Mass-market campaigning is as passe as mass-market retailing. Politicians and pollsters increasingly slice and dice the electorate into demographic niches and tailor their messages to narrow groups of voters. Who are the 'soccer moms' of 2012?
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We live in a world that prizes e pluribus more than unum. Most of us bristle when told “if we make an exception for you, we’d have to make one for everybody.” Judge us by where we live, what we drive, or how we dress, walk, talk, or look? We may not be flinty pioneers, but we are definitely not part of the vast, like-minded herd.
Marketing experts know we cherish our individualism. They have developed ever more sophisticated ways to track our interests and tailor messages to our wants and needs. When you think about it, though, what they are doing still amounts to lumping us in with a crowd. It’s just that there are thousands of boutique crowds now rather than a mass market. You might be an extreme commuter, one of the working retired, an urban locavore, a young knitter who posts on Pinterest. And there might be a million of you.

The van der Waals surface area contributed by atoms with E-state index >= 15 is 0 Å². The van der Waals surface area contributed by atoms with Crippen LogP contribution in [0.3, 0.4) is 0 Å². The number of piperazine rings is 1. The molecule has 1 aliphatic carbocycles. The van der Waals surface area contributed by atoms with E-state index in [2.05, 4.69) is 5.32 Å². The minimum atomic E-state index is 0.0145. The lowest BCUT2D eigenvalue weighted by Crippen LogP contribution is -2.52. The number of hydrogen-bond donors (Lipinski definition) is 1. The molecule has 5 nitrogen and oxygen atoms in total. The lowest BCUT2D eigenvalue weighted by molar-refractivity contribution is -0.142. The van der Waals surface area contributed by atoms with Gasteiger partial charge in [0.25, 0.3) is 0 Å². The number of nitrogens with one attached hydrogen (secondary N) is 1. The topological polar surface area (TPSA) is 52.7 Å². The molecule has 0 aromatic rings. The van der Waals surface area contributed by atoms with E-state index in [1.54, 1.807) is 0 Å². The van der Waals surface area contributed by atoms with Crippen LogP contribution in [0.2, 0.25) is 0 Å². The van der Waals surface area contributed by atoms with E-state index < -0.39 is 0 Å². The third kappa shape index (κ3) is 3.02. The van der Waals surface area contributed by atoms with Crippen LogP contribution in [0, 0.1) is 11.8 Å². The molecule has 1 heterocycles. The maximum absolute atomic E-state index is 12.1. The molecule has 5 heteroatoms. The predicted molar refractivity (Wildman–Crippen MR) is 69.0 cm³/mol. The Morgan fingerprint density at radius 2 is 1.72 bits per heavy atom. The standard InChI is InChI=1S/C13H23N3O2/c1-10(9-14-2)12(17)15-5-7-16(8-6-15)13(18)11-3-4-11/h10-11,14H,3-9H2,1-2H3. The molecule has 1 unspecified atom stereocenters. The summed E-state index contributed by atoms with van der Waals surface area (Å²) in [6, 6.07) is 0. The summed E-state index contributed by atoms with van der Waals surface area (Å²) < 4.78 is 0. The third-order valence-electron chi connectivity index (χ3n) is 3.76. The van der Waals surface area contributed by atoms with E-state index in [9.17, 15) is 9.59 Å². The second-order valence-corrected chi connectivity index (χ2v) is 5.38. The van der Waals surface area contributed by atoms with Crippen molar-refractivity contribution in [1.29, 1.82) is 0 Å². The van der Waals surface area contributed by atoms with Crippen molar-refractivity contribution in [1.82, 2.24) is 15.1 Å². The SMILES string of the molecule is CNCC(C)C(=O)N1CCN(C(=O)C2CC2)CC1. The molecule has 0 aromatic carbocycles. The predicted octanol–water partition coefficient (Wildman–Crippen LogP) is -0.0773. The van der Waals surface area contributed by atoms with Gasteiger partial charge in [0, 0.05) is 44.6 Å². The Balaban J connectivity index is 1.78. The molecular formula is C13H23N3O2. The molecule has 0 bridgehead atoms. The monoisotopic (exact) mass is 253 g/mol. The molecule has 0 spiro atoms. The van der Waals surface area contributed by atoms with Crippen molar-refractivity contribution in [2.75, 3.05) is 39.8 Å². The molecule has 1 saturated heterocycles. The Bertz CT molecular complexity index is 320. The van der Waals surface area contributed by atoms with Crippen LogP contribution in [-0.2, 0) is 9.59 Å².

Ten thousand niche markets have replaced the old mass market. These niches need not be large to pack a punch. A few thousand people can jam city hall plaza, spread the word about a hot restaurant, or spark an online rush toward a social media site only the cool kids now visit.
“The world may be getting flatter, in terms of globalization, but it is occupied by 6 billion little bumps who do not have to follow the herd to be heard,” pollster and political strategist Mark Penn wrote in his 2007 book, “Microtrends: The Small Forces Behind Tomorrow’s Big Changes.”